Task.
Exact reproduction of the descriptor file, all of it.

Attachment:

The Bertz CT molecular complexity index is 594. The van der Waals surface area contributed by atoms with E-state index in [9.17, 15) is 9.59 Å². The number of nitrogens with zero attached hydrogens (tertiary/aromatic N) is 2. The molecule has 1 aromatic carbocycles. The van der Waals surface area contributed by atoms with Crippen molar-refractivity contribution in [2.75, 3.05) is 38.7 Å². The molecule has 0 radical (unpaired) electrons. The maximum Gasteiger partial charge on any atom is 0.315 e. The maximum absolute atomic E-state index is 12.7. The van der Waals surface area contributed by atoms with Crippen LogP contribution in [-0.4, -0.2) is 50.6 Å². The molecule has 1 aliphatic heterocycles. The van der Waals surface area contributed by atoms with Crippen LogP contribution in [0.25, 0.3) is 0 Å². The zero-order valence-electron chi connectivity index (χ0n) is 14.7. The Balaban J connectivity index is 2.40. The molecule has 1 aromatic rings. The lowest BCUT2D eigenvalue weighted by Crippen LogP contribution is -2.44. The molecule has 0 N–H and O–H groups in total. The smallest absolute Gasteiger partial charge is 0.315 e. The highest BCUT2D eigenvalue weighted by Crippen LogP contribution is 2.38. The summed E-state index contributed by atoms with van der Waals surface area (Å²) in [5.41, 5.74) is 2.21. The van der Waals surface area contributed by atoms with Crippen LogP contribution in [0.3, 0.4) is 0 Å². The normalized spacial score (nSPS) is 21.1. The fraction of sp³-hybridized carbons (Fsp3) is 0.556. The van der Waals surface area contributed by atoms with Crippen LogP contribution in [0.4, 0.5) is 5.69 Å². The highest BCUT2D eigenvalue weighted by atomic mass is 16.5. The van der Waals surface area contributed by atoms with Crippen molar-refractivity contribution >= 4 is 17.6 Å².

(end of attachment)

The Bertz CT molecular complexity index is 594. The van der Waals surface area contributed by atoms with E-state index in [9.17, 15) is 9.59 Å². The number of nitrogens with zero attached hydrogens (tertiary/aromatic N) is 2. The molecule has 1 aromatic carbocycles. The van der Waals surface area contributed by atoms with Crippen molar-refractivity contribution in [2.75, 3.05) is 38.7 Å². The molecule has 0 radical (unpaired) electrons. The maximum Gasteiger partial charge on any atom is 0.315 e. The maximum absolute atomic E-state index is 12.7. The van der Waals surface area contributed by atoms with Crippen LogP contribution in [-0.4, -0.2) is 50.6 Å². The molecule has 1 aliphatic heterocycles. The van der Waals surface area contributed by atoms with Crippen LogP contribution in [0.25, 0.3) is 0 Å². The zero-order valence-electron chi connectivity index (χ0n) is 14.7. The Balaban J connectivity index is 2.40. The molecule has 1 aromatic rings. The lowest BCUT2D eigenvalue weighted by Crippen LogP contribution is -2.44. The molecule has 0 N–H and O–H groups in total. The smallest absolute Gasteiger partial charge is 0.315 e. The highest BCUT2D eigenvalue weighted by Crippen LogP contribution is 2.38. The summed E-state index contributed by atoms with van der Waals surface area (Å²) in [5.41, 5.74) is 2.21. The van der Waals surface area contributed by atoms with Crippen LogP contribution in [0.3, 0.4) is 0 Å². The normalized spacial score (nSPS) is 21.1. The fraction of sp³-hybridized carbons (Fsp3) is 0.556. The van der Waals surface area contributed by atoms with Crippen LogP contribution in [0.4, 0.5) is 5.69 Å². The highest BCUT2D eigenvalue weighted by atomic mass is 16.5. The van der Waals surface area contributed by atoms with Crippen molar-refractivity contribution >= 4 is 17.6 Å².